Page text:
Also, there will, indeed, be an electronic chapbook of those poems we thought worthy of publication by the HWA. Some of those poems were serious contenders to be Featured and all of them show the talent, creativity and brilliance currently writing dark horror poetry.
In no particular order, here are the first two Featured poems:
By Stephanie Wytovich
Inside of me, there’s a sickness. A darkness that breeds and snuffs out
the good, filling me with screams and cobwebs and an emptiness
that infects everything that was once alive. It’s a slow death and I feel
everything: every touch, every kiss, every parting. Sometimes I even think my
stops beating; it just quiets and goes kind of still, barely working until it’s not. I know it’s her, and I know she holds me tighter than any lover I’ve ever known, and I hate her—but oh do I love her—and no matter how hard I try to fight, how desperately I try not to give in, she’s always there, waiting, ready, and willing to take me as I am. Broken. Tired. Weak. She loves and accepts the tragedy of my being and she understands the cuts and the bruises, the stitches
and the scars.
I call her monster and she moves within me, finding her comfort spot
where she nestles down deep until her arms are mine, until my legs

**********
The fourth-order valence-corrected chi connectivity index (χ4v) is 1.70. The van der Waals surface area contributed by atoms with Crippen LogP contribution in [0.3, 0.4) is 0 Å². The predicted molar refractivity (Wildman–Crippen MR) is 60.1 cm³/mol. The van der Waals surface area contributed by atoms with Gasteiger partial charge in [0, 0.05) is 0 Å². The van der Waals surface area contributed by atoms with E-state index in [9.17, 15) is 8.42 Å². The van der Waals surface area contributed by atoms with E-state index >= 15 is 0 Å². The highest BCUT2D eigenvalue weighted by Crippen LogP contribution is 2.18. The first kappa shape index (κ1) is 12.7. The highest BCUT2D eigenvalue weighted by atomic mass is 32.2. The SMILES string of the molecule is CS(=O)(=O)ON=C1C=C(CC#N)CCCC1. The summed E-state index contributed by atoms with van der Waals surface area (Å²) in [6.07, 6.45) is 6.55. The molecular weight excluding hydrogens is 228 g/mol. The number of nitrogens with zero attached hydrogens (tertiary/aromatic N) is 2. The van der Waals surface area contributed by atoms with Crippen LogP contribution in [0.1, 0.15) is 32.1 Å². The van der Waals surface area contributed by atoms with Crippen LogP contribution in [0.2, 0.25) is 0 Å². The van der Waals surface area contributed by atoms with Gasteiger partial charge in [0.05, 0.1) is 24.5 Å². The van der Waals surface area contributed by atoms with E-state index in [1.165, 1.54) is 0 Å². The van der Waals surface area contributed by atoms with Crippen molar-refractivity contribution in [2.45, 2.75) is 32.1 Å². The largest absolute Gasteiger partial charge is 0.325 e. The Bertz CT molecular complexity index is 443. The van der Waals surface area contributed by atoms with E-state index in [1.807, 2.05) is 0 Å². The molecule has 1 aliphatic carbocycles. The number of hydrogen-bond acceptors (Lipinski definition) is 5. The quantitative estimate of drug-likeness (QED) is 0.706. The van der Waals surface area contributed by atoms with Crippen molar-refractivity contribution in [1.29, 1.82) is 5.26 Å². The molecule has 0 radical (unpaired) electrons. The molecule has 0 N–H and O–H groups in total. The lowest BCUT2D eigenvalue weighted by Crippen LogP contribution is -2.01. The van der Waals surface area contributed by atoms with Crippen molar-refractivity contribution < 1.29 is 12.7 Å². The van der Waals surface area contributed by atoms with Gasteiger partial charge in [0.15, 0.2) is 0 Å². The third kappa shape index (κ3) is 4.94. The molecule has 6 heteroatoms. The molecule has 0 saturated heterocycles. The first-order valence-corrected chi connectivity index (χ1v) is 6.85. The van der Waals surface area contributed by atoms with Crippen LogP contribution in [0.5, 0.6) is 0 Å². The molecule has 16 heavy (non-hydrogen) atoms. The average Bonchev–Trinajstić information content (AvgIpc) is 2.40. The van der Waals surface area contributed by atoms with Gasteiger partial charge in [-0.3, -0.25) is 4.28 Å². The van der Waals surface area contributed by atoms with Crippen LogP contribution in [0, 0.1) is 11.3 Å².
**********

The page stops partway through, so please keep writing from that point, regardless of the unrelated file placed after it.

are hers. I see through two pairs of eyes, and breathe with four lungs, and the
that breeds in my stomach is not a cancer of the flesh, but a mutation of the heart.
the cure to my epidemic, my anti-suicide machine, and together we/I walk through this life, holding hands and hearts, whispering secrets and drinking down poisons, mixing black magic
remedies and sucking down sage, and together we/I live, somehow we/I survive. My monster, me. The Jekyll to my Hyde.
Stephanie M. Wytovich is the Poetry Editor for Raw Dog Screaming Press, a book reviewer for Nameless Magazine, and a well-known coffee addict. She is a member of the Science Fiction Poetry Association and a graduate from Seton Hill University’s MFA program for Writing Popular Fiction. Her poetry collection, HYSTERIA, can be found at www.rawdogscreaming.com. Follow her at email@example.com and on twitter @JustAfterSunset.